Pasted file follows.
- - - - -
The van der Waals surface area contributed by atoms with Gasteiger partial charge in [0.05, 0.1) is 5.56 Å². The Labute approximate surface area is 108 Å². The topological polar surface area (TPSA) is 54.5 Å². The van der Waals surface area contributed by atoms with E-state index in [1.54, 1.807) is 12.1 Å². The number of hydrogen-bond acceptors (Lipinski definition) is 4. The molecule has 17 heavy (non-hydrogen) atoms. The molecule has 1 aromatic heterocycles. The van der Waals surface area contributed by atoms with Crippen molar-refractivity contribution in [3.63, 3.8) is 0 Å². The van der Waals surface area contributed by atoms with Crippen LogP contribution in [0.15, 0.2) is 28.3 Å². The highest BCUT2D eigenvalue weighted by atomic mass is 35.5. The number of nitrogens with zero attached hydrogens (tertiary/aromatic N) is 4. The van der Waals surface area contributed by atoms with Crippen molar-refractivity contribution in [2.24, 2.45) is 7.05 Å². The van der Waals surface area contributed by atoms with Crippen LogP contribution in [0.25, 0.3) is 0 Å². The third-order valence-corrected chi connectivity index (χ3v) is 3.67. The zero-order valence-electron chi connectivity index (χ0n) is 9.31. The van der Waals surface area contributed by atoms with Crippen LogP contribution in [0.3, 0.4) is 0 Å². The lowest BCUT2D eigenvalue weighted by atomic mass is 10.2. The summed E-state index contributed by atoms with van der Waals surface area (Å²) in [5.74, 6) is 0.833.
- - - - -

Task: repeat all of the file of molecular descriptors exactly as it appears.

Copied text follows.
The van der Waals surface area contributed by atoms with Gasteiger partial charge in [0.05, 0.1) is 5.56 Å². The Labute approximate surface area is 108 Å². The topological polar surface area (TPSA) is 54.5 Å². The van der Waals surface area contributed by atoms with E-state index in [1.54, 1.807) is 12.1 Å². The number of hydrogen-bond acceptors (Lipinski definition) is 4. The molecule has 17 heavy (non-hydrogen) atoms. The molecule has 1 aromatic heterocycles. The van der Waals surface area contributed by atoms with Crippen molar-refractivity contribution in [3.63, 3.8) is 0 Å². The van der Waals surface area contributed by atoms with Crippen LogP contribution in [0.15, 0.2) is 28.3 Å². The highest BCUT2D eigenvalue weighted by atomic mass is 35.5. The number of nitrogens with zero attached hydrogens (tertiary/aromatic N) is 4. The van der Waals surface area contributed by atoms with Crippen molar-refractivity contribution in [2.24, 2.45) is 7.05 Å². The van der Waals surface area contributed by atoms with Crippen LogP contribution in [0.25, 0.3) is 0 Å². The third-order valence-corrected chi connectivity index (χ3v) is 3.67. The zero-order valence-electron chi connectivity index (χ0n) is 9.31. The van der Waals surface area contributed by atoms with Crippen LogP contribution in [0.3, 0.4) is 0 Å². The lowest BCUT2D eigenvalue weighted by atomic mass is 10.2. The summed E-state index contributed by atoms with van der Waals surface area (Å²) in [5.74, 6) is 0.833.